good at the .Marlborough kennels.
Dr. Glendon T. Moody has placed ;m
order with one of England's bulldog
experts for a brace of the very best
that can be secured. Future classes of
this breed should be lip-top in this section of Canada.
Don't ask tiie owner of a good shnl
dog—n man who likely haa spent lib
orally of his Umo and money bringing
his dog Into ..prominence -to give you
a stud service for a puppy out ot your
obscure bitch. He probably lias given
away more puppies than you will ever
raise.
A contributor to a contemporary
in an article ou "Dog Training as a
Hobby," quotes Buffon, the great
French naturalist of thc seventeenth
century, who was a great authority
on the dog.   It is as follows:
The dog's only ambition seems the
leslre to please; he is seen to gome
crouching along to lay his force, his
courage, and all. his useful talents at
the feet of. his muster; he waits his
orders, to ..which he pays Implicit
obedience; he consults his looks, and
a single glance is sufficient to put him
■In motion; he is more faithful even
lltiin die most boasted among men. He
is constant in bis affections, friendly
without interest and grateful for the
slightest favors; much more mindful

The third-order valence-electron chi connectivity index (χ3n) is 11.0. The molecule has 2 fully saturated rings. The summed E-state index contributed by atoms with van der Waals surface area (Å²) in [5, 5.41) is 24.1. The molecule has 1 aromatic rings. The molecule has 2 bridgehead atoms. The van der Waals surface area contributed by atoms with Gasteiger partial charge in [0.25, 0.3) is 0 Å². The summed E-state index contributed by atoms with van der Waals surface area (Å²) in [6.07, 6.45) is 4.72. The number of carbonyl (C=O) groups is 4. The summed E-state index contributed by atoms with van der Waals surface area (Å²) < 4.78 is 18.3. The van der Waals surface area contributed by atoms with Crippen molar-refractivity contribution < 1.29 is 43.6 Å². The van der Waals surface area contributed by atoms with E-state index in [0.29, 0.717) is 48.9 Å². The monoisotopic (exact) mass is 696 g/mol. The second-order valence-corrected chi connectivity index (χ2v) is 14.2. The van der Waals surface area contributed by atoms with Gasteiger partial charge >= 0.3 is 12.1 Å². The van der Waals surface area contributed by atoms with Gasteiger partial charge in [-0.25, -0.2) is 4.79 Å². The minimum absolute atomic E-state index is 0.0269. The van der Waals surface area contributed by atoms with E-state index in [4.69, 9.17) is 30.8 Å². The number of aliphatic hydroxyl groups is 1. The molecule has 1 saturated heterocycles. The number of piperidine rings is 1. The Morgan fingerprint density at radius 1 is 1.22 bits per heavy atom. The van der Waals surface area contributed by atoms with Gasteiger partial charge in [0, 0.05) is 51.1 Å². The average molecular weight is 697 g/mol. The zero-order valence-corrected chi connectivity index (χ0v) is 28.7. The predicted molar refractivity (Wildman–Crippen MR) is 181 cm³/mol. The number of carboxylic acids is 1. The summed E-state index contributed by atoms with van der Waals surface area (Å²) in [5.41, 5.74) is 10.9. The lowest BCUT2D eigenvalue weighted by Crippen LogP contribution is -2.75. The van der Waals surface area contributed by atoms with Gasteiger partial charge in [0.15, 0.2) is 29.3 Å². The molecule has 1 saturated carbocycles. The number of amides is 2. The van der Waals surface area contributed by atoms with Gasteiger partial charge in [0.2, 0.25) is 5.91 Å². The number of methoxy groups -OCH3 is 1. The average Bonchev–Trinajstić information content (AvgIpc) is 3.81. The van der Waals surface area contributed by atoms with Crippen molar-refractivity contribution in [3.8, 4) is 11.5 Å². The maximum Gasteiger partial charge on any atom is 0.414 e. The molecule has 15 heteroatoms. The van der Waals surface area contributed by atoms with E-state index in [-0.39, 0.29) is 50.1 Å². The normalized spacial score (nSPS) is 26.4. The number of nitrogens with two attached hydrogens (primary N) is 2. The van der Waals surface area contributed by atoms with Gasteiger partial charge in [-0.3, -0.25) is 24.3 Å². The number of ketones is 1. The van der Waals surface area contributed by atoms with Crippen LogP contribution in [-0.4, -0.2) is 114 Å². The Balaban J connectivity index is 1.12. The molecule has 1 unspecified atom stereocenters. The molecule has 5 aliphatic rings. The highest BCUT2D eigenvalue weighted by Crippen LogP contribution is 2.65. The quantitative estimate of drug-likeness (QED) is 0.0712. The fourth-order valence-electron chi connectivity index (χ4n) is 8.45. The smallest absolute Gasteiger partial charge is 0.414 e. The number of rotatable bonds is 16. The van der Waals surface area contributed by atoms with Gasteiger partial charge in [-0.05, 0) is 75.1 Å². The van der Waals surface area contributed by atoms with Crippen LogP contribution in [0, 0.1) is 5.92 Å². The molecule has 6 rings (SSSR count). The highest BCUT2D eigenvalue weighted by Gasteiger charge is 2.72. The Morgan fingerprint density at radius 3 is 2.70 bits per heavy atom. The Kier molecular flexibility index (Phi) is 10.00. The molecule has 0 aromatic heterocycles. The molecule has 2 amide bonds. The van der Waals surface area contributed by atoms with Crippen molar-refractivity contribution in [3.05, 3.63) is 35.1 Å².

of benefits received than injurie i offer
ed; he is not driven off by unktnduess;
he still continues humble, submissive
and imploring; his only hope is to lie
serviceable, his only terror to displease; he licks the hand that has just
been lifted to strike him, and at lasl
disarms resentment by submissive
perseverance. More docile than man,
more obedient than any oilier animal,
ho is not only instructed in a short
time, but he also conforms to the manners and dispositions of tiiose who
command him. lie takes bis tone from
the house he inhabits; like the rest of
tlie domestics he is disdainful among
the great and churlish among clowns.
Always assiduous in serving .his master, and only a friend to his friends, he
is indifferent to all the rest, aud declares himself openly against such as
seem to be dependent, like himself. He
knows a beggar by his clothes, by his
voice, or by his gestures, and forbids